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Project HOME, Philadelphia, PA
Best Practice | August 11, 2006
Project H.O.M.E. is a nonprofit founded by Sister Mary Scullion and Joan Dawson McConnon in 1989. The organization provides a full range of services for chronically homeless people with mental illness and/or substance abuse disorders, including street outreach, safe havens, permanent supportive housing and a range of services to supplement housing. This continuum is an important part of Project H.O.M.E.'s success: each person is recognized as an individual with unique needs. Services at each facility are different; some residents are not ready to accept regimented drug or alcohol treatment, while others may be able to live almost independently.
After a long, and now infamous, legal battle, the permanent housing facility at 1515 Fairmount opened its doors in 1996. 1515 Fairmount is a 48 bed permanent housing facility for homeless mentally ill men and women. The services provided at 1515 Fairmount are not intensive, and the residents are self-sufficient enough to clean their rooms and cook for themselves. There is no curfew or program requirements at 1515. The most common diagnoses are schizophrenia and bipolar disorder. Diagnoses are not what concern staff of this facility, however. More important is the level of independent living skills that potential clients possess, and the appropriateness of an environment that provides stable housing combined with low-level supportive services. Residents live in "clusters," in which 5-7 residents share living, dining and kitchen facilities.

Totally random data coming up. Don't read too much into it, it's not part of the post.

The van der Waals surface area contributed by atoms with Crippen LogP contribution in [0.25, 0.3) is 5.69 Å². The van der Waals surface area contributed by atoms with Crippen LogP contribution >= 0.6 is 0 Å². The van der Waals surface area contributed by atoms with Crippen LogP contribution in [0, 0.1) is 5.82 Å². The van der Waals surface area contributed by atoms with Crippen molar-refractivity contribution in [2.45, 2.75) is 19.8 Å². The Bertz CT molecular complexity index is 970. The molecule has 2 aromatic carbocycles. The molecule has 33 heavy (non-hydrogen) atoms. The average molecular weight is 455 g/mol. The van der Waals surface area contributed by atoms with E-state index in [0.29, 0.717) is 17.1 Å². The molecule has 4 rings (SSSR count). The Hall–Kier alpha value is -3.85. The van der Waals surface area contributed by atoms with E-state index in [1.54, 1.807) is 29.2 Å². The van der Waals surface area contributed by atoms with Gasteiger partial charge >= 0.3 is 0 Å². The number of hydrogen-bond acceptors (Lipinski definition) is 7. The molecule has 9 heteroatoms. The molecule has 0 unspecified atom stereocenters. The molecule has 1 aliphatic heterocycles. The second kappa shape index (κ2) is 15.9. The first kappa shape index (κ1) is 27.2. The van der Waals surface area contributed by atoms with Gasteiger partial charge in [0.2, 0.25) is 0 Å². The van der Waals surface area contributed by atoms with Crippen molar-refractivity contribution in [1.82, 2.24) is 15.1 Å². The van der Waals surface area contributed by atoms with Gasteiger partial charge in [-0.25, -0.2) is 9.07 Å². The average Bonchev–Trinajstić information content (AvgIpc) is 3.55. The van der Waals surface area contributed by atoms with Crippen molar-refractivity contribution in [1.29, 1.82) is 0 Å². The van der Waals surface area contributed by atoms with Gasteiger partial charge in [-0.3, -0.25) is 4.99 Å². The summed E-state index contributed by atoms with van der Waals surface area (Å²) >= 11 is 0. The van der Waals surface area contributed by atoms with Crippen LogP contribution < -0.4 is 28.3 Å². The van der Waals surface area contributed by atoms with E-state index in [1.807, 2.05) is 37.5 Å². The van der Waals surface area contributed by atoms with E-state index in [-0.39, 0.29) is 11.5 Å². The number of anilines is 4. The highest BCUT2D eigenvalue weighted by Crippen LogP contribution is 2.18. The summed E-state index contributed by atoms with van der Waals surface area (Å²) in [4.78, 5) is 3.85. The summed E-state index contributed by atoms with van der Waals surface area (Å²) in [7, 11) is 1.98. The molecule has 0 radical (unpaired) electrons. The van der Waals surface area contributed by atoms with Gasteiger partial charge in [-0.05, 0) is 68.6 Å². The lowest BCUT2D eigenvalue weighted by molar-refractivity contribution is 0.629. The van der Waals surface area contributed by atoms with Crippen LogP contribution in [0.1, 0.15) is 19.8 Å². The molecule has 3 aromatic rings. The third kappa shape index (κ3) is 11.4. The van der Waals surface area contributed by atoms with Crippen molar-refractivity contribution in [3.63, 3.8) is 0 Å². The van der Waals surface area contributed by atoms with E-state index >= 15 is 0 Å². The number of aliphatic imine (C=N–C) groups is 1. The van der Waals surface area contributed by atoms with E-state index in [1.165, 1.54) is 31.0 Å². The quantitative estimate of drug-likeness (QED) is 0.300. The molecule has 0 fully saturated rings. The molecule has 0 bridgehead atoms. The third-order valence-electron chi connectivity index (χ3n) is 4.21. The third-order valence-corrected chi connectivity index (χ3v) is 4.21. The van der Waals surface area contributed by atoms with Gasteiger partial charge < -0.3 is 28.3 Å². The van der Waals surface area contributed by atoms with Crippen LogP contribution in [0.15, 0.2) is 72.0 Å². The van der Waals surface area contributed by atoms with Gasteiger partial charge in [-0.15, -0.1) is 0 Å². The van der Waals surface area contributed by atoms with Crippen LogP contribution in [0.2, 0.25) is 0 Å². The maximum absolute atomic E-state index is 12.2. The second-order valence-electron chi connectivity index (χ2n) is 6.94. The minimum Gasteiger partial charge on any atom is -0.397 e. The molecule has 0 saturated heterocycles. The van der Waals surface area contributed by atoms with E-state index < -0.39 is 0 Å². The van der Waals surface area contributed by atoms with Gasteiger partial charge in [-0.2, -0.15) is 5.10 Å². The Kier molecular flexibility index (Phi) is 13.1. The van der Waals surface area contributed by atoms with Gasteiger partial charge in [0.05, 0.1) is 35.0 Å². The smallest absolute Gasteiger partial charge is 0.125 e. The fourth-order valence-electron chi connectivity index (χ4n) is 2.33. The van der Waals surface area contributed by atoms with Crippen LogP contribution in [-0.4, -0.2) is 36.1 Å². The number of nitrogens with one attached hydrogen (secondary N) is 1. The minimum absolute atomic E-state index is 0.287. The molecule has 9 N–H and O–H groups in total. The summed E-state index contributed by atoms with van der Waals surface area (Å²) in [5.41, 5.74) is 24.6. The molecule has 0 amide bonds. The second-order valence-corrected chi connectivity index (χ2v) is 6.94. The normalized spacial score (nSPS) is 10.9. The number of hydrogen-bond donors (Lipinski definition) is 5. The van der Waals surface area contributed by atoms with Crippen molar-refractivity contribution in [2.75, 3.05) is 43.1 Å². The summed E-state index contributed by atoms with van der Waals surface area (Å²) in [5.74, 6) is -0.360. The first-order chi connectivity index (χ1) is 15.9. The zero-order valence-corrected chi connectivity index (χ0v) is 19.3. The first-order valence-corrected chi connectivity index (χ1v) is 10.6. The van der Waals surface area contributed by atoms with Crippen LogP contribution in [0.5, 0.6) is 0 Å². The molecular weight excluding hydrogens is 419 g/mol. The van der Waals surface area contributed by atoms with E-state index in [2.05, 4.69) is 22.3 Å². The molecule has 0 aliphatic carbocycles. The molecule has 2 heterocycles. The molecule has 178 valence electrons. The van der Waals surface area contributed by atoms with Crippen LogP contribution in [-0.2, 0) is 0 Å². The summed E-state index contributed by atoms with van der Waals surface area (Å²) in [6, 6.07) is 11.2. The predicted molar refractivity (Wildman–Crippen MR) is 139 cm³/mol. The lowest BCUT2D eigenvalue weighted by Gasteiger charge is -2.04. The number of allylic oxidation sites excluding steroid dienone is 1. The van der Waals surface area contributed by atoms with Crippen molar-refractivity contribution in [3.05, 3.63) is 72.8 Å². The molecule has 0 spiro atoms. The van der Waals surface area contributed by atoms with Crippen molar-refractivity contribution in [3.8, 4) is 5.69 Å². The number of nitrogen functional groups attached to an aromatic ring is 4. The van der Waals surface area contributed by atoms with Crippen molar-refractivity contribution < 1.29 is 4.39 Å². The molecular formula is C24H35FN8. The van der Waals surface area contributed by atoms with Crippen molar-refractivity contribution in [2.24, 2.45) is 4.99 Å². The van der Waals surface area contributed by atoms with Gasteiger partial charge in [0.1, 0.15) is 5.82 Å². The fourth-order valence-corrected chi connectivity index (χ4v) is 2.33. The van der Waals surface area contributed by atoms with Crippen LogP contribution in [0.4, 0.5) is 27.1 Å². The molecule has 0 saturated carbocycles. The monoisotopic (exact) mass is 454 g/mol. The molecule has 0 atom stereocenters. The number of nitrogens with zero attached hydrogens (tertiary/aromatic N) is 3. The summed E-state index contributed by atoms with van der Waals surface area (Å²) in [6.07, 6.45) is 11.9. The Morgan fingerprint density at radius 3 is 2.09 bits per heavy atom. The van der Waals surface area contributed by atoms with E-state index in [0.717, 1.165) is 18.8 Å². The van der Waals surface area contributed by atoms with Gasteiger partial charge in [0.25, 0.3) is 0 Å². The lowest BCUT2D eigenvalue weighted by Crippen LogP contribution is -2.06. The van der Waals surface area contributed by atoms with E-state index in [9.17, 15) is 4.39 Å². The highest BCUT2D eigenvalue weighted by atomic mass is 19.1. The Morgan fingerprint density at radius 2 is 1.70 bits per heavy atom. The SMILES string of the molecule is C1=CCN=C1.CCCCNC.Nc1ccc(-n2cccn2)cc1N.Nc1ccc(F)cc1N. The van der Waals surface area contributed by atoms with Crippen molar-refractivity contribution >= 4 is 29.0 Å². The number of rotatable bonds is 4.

Project H.O.M.E. is unique in its method for reaching clients for 1515 Fairmount. All referrals to 1515 Fairmount come through the Office of Mental Health. OMH stays involved with referred clients by continuing to provide one-on-one case management. All clients must have a history of homelessness or have been at risk of imminent homelessness. 1515 Fairmount employs a ?team interview? method to identify appropriate residents. A group of people who have been involved in the prospective resident?s treatment, including the city case manager and other programs officers, work with the Project H.O.M.E. team to determine whether 1515 would be a good fit. The notion of "fit" is integral to the program's success; not everyone will benefit from the model of low services adminstered at 1515.
1515 Fairmount employs two full-time case workers and one part-time case worker from 9-5 Monday-Friday. Also staffed is a 24-hour reception desk. Case management is supplemented greatly by the requirement that each resident have a case manager assigned by the city. 1515 Fairmount does not require a regimen of supportive services, but does ask each resident to be involved in some structured activity - whether it be employment, classes, or other daily activity - for 15 hours per week.
According to the project coordinator, Project H.O.M.E.'s most important outcome, and the primary ingredient for its success, is respect for each resident's dignity. While this is a difficult goal to measure, one need only to visit 1515 Fairmount, or any of Project H.O.M.E.'s sites, to know that they have succeeded. Residents feel a tremendous pride in their homes, and often in their recovery and independent living skills. Of all the residents that have lived at 1515 Fairmount since 1996, close to half still live there. Others have moved on to live independently, and others have decompensated and cycled back into the homeless assistance system.
Project H.O.M.E. was awarded a $2 million grant from the Department of Housing and Urban Development in 1996 to rehab the property at
For More Information Contact:
Jeannine Lopez - Program information